Many of us were introduced to telehealth before we fully realized what it was. Perhaps your doctor suggested you download an app to book appointments or create an online account to receive test results. While it certainly isn’t a new phenomenon, it is something that has been underutilized until now. Some are reluctant to make use of it because it’s outside of our comfort zone, but it is a convenient way of giving and receiving care.
To some, telehealth is still a mystical and complex idea, but it doesn’t have to be. Considering the circumstances due to COVID-19 it is the safest option for many right now. Here are things you should know about telehealth and how you can make the most of it now and in the near future.
Telehealth can be confusing and overwhelming at times. What exactly is it and how does it work? In essence, telehealth is the delivery of healthcare through the use of technology. This could include sending information between healthcare professionals and delivering actual services to patients.
In as much as this may seem straightforward to some, you may still have looming questions. How do you know which services can be received virtually and which can’t? How much will it cost and how long is the wait time? These are all valid questions that could run through your mind. Although every provider is different, most are presently delivering the following telehealth services:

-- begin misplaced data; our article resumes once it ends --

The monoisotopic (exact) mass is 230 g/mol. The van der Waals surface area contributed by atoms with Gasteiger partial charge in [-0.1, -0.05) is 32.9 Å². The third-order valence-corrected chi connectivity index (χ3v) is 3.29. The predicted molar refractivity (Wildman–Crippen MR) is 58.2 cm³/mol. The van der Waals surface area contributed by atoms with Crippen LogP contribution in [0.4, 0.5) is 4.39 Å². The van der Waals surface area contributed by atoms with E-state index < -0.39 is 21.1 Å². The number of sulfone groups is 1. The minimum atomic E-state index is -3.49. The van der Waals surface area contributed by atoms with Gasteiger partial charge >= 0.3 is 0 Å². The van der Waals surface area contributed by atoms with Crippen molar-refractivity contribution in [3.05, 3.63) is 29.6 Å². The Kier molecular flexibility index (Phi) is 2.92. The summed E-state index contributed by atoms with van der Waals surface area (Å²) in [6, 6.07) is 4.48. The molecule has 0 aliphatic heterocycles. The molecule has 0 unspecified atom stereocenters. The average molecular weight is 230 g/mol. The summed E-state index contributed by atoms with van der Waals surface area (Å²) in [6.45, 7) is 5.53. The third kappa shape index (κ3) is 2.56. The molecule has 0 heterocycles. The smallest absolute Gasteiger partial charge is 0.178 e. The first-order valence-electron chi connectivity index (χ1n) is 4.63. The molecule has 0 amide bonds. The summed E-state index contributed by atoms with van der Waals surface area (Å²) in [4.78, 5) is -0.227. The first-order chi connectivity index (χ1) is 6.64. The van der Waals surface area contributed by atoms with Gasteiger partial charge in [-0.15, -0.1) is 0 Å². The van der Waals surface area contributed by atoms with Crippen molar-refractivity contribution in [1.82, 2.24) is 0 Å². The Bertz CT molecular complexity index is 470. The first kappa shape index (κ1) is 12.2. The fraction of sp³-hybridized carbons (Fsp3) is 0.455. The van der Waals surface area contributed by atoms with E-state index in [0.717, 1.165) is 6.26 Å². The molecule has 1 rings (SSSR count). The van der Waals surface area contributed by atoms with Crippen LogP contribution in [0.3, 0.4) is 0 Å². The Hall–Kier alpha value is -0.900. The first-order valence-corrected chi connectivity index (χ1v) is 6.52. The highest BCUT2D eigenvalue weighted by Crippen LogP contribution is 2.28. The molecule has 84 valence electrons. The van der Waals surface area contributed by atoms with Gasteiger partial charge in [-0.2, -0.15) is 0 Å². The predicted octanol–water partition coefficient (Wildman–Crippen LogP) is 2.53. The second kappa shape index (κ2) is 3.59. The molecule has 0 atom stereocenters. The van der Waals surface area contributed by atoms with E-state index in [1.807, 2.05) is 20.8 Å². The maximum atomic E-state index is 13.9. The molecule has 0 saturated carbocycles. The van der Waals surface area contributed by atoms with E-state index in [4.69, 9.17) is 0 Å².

If you're part of the recovery community, there are several services you can receive via telehealth be it support group meetings or counseling. The pandemic has affected those living with addiction in a significant way, so pulling from all of the resources available right now is key. It’s critical to note that some services are only available during the pandemic and could change later. Always check in with your service provider to ensure rates are the same and services are covered within your plan.
It would be wrong to assume that everyone has personal insurance as some receive coverage through their employers. If you fall under that umbrella, your employer may cover the costs. According to AHIP, almost 60 percent of large employers in the U.S. include telehealth in the coverage they provide. To confirm, contact your employer and find out before receiving services.
Before the pandemic, telehealth services weren’t accessible to everyone. They were more so reserved for people who lived in rural areas and found it difficult to commute to a physical location to receive care. Also, telehealth services sometimes came at an added cost which could deter people from making use of them.
However, when the pandemic began, the 1135 waiver was introduced to ensure access to a wider range of services without people having to travel. To remove barriers to accessing telehealth services, policy makers and insurance providers are getting rid of co-pays, and deductibles. If you’ve tried to access any yourself, you may have noticed your provider waived out of pocket costs for telehealth services or charged you the same rate as an in-person visit. In many cases, telehealth services may even be cheaper than in-person visits. A 2016 study in health affairs found a virtual office visit averages at $79, while going to a physical location could cost up to $146.
However, not all providers have updated their policies, so be sure the cost is waived, especially if you aren’t using an in-network medical professional.
Some have an affinity to in-person services because they feel they’ll receive better service face-to-face. However, this isn’t necessarily true. There are certain services that have to be received in person, but others can be delivered at the same standard virtually. As long as there’s a functioning internet connection, you can be effectively evaluated or administered treatment from the comfort of your home or any other space.